This Is What The Fed Will Most Likely Say Today

While we previously did a full preview of the key issues to be covered in today’s FOMC meeting, which include changes to the dot plot (1 net dot increase will push the number of rate hikes in 2018 from 3 to 4) as well as the Fed’s 2019 rate trajectory outlook, the change to the IOER rate, the discussion of the Neutral Rate, flipping to an “every meeting is live” mode, and how the Fed plans to deal with a generally overheating economy, the biggest interest – at least until Powell sits down at 2:30pm – is what the Fed statement will say.

To recap, with a number of Fed officials, notably Williams (voter) and Brainard (voter), arguing that forward guidance may need to be changed as the neutral rate approaches, the FOMC will likely review its language around ‘accommodative policy’. The line in the statement in focus will be that rates will remain “for some time, below the levels that are expected to prevail in the longer run.” It is therefore likely that this phrase will be taken out entirely.

Elsewhere, most Fed watchers expect the statement to retain an upbeat tone, with a constructive view on household spending, an acknowledgement of lower unemployment, and a hawkish rewording of the forward guidance. On the negative side, Goldman believes that with Italian sovereign spreads returning to levels last seen in the European debt crisis, the statement may include a subtle reference to heightened uncertainty abroad, echoing recent comments from Governor Brainard.

In terms of other key changes, look for the following:

  • In response to upward pressure on the effective fed funds rate, n we expect a policy directive in the statement’s implementation note that will adjust the interest on excess reserves rate (IOER). Such a change (for example, “to a level 5 basis points below the top of the target range”) was strongly suggested by the May minutes.
  • We do not expect a direct reference to recently enacted tariffs nor to the prospect of additional trade restrictions. We do, however, expect these issues to come up during the press conference.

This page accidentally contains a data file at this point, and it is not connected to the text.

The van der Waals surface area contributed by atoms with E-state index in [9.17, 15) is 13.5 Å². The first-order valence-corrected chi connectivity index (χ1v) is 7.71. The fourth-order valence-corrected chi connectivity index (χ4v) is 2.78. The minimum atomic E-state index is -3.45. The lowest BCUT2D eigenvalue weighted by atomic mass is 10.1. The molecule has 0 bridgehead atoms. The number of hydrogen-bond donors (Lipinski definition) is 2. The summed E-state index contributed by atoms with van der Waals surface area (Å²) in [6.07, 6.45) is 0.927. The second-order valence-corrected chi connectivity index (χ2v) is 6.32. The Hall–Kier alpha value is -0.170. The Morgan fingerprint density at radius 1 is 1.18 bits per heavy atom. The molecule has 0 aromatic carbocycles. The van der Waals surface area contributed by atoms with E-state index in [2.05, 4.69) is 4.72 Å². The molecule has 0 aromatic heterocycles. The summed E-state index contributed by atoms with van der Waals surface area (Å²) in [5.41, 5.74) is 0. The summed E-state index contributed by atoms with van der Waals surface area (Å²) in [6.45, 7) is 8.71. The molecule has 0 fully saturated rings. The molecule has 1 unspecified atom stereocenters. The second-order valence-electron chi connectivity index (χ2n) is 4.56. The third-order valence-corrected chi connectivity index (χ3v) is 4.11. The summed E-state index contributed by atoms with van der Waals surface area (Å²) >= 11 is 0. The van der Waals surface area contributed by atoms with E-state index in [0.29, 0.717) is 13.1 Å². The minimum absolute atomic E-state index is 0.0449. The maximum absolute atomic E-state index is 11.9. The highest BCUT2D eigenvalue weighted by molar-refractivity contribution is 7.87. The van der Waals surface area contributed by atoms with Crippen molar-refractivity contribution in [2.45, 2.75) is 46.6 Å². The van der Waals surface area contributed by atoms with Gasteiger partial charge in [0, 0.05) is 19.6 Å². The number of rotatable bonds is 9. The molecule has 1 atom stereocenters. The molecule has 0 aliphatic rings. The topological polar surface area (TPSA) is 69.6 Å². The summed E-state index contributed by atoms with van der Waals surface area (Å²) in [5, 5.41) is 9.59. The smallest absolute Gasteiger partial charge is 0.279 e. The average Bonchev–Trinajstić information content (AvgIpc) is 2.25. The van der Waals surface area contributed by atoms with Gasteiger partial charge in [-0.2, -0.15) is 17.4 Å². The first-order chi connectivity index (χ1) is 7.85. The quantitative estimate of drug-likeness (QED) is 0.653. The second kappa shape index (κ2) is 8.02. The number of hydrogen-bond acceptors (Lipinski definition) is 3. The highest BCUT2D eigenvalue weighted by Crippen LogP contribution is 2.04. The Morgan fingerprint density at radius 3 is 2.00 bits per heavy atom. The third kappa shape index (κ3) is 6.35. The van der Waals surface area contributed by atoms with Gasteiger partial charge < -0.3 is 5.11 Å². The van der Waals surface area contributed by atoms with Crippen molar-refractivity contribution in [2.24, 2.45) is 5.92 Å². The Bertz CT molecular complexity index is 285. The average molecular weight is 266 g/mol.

• We think Fed governor nominees Richard Clarida and Michelle Bowman will not attend next week’s meeting. Given that the Senate Financial Services Committee vote is currently scheduled for Tuesday the 12th, the odds of scheduling and holding a floor vote to confirm them in time for the meeting are very low.
  • We do not expect any dissents, matching the unanimity of the March tightening action. The December dissenters (Minneapolis Fed President Neel Kashkari and Chicago Fed President Charles Evans) are non-voters this year, and we expect that even the more dovish voters on the Committee will be persuaded to support a second hike in 2018

Putting it all together, here is the Goldman proposed redline of what the June (vs May) statement will look like:

Finally, in an interesting, if completely meeaningless exercise, Goldman conducted “probit regressions to quantify and analyze the growth and inflation assessments of the FOMC statements of the past decade.”

Focusing on the FOMC statements since 2007—an inflection point in the era of enhanced central bank communication—Goldman classified the growth and inflation language of each statement into six ordinal groupings, following a similar approach used in past research to analyze inflation pressures in the Beige Book. For example, the FOMC statement’s characterization of job growth during this period has run the gamut from “strong” and “solid” to “softened” and even “declined steeply.” This is charted below:


What does this mean for the June FOMC statement? As shown in the chart below, Goldman expects an upgrade to consumer spending (to “picked up in recent months”) and an adjustment to the job growth language (to “solid” from “strong on average”), but no changes to business investment or overall activity. With regard to the inflation assessment, the bank finds that the modestly lower pace at the June meeting (1.80% core PCE yoy vs. 1.88% at the May meeting) has not historically been enough to warrant a downgrade to the inflation rate (from “close to 2 percent”).

And yes, this is the kind of “analysis” you do if you are an economist with way too much computing power and time on yours hands.

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